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I have a winforms image list which contains say like 200 images 256x256.

I use the method Images.FromFile to load the images and then add them to the image list.

According to ANTS .NET profiler, half of the program's time is spent in Images.FromFile. Is there a better way to load an image to add to an image list?

Another thing that might be optimized is, the images that are loaded are larger than 256x256. So is there a way to load them by resizing them first or something? I just want to uniform scale them if they their height is larger than 256 pixels.

Any idea to optimize this?

EDIT: They are JPEGs.

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If only 50% of the time is spent loading images, you should wonder what the other 50% are doing. –  VVS Jun 28 '09 at 10:26
I do, I asked it in another question. –  Joan Venge Jun 28 '09 at 20:14

7 Answers 7

up vote 2 down vote accepted

If you are trying to make thumbnails then try this code here it will let you extract thumbnails without completely loading the image.

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Thanks, but thumbnails are smaller than 256x256 and therefore will look blurry/ugly in my app. –  Joan Venge Nov 24 '09 at 22:33

You don't say how much bigger than 256x256 the images actually are - modern digital cameras images are much bigger than this.

Disk I/O can be very slow, and I would suggest you first get a rough idea how many megabytes of data you're actually reading.

Then you can decide if there's a subtle 'Image.FromFile' problem or a simple 'this is how slow my computer/drives/anti-virus scanner/network actually is' problem.

A simple test of the basic file I/O performance would be do to File.ReadAllBytes() for each image instead of Image.FromFile() - that will tell you what proportion of the time was spent with the disk and what with the image handling - I suspect you'll find it's largely disk, at which point your only chance to speed it up might be one of the techniques for getting JFIF thumbnails out of files. Or perhaps one can imagine clever stuff with partial reads of progressive JPEGs, though I don't know if anyone does that, nor if your files are progressive (they're probably not).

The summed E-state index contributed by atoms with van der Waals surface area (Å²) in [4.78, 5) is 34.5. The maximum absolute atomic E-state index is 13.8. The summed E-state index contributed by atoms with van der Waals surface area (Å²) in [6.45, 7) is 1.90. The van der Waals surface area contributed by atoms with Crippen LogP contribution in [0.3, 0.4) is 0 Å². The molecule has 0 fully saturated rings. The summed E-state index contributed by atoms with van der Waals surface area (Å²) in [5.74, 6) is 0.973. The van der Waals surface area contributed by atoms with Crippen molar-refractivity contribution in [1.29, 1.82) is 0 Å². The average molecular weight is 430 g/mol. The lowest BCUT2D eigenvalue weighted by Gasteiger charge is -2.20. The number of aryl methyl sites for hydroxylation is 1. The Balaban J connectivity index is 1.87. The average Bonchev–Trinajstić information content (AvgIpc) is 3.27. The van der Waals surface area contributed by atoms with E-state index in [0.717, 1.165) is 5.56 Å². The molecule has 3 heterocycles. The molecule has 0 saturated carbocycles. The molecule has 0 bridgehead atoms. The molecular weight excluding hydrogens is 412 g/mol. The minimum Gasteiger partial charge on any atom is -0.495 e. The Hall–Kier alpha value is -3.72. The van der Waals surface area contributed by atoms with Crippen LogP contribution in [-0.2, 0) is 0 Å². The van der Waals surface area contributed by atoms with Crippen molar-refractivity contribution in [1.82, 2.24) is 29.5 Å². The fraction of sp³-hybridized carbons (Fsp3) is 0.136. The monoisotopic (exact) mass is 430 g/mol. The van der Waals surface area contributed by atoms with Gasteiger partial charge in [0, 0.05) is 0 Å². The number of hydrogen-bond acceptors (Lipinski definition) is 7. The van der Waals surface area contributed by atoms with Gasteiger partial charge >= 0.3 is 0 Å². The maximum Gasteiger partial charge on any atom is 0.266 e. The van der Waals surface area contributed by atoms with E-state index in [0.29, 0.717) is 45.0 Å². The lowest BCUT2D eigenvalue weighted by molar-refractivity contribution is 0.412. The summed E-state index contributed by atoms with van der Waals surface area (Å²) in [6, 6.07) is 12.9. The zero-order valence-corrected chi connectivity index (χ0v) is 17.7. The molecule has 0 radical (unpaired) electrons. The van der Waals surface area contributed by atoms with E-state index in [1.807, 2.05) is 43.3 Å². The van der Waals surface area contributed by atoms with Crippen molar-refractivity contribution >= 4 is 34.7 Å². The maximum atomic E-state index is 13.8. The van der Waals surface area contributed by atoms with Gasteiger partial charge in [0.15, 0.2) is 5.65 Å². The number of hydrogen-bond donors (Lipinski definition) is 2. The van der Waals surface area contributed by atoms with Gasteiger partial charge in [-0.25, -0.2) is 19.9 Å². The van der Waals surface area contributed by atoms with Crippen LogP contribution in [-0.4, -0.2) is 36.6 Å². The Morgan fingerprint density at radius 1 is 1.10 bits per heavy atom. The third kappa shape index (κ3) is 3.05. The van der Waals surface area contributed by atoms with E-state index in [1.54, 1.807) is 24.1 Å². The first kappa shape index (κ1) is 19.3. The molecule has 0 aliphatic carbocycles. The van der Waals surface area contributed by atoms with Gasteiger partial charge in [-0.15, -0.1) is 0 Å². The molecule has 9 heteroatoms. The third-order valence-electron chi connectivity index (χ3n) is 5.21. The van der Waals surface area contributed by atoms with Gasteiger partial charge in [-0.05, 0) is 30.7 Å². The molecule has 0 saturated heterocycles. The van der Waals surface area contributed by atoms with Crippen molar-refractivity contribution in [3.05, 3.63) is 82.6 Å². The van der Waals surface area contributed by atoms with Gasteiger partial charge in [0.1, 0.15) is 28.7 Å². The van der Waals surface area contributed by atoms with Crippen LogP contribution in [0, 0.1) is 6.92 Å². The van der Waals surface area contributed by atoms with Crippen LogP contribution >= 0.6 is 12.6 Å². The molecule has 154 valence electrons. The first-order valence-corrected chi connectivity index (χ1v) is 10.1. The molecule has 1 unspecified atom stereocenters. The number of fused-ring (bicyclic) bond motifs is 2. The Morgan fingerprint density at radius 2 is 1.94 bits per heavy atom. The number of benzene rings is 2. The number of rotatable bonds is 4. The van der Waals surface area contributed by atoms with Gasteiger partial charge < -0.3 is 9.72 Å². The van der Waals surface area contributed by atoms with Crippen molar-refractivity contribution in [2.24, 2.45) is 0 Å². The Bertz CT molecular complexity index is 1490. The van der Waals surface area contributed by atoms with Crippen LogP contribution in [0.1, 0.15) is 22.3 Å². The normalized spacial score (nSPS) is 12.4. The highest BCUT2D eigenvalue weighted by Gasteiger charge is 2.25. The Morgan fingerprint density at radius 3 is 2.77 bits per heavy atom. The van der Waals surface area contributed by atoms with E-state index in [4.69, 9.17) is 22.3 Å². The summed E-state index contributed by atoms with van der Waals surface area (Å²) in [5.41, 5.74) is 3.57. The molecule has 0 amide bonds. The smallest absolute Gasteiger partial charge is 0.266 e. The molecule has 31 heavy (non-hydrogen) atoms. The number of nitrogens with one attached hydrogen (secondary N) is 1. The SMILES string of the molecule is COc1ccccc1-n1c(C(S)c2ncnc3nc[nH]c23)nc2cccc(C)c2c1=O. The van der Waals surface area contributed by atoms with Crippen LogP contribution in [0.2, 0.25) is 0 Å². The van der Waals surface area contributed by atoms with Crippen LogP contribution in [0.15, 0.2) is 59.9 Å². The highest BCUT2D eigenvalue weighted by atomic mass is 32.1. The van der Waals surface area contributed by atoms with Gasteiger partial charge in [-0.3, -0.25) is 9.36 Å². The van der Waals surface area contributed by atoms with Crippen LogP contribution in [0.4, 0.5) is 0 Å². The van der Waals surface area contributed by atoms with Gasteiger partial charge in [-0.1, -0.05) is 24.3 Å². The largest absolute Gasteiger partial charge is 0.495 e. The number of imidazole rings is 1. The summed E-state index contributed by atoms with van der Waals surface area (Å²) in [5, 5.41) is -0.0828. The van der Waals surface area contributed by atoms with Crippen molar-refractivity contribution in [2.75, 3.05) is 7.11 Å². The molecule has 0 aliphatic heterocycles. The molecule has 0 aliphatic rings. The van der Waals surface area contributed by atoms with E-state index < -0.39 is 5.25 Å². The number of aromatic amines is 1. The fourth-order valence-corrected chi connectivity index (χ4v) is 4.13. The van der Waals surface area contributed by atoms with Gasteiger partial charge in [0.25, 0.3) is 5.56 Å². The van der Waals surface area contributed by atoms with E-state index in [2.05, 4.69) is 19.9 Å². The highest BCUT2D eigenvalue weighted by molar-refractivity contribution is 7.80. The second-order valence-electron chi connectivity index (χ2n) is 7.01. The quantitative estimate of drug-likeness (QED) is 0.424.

I don't really know how fast you need these to load, but if the problem is that an interactive application is hanging while you load the files, then think of ways to make that better for the user - perhaps use a BackgroundWorker to load them asynchronously, perhaps sort the images by ascending file-size and load the small ones first for a better subjective performance.

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Thanks Will. Basically these are some that are 256x256, some are 4K. I think the total size of all the images are about 90MB. Is this alot? How should I do this? –  Joan Venge Nov 24 '09 at 22:32
It's a fair bit of info to read from disk (and it won't be one nice block read of a continous swathe of disk, before you reach for your hard-disks theoretical performance figures...). I added some more stuff to my answer to offer some suggestions. You will generally get better answers to this sort of question if you're more up-front with the real numbers - the 50% figure you started with is meaningless on its own. Number of files, size of files, type of storage they're coming from (local hard disk, network, etc), and most importantly HOW LONG is the 50% half of? –  Will Dean Nov 25 '09 at 0:10
  1. If you want speed then prescale your images, don't do it in runtime.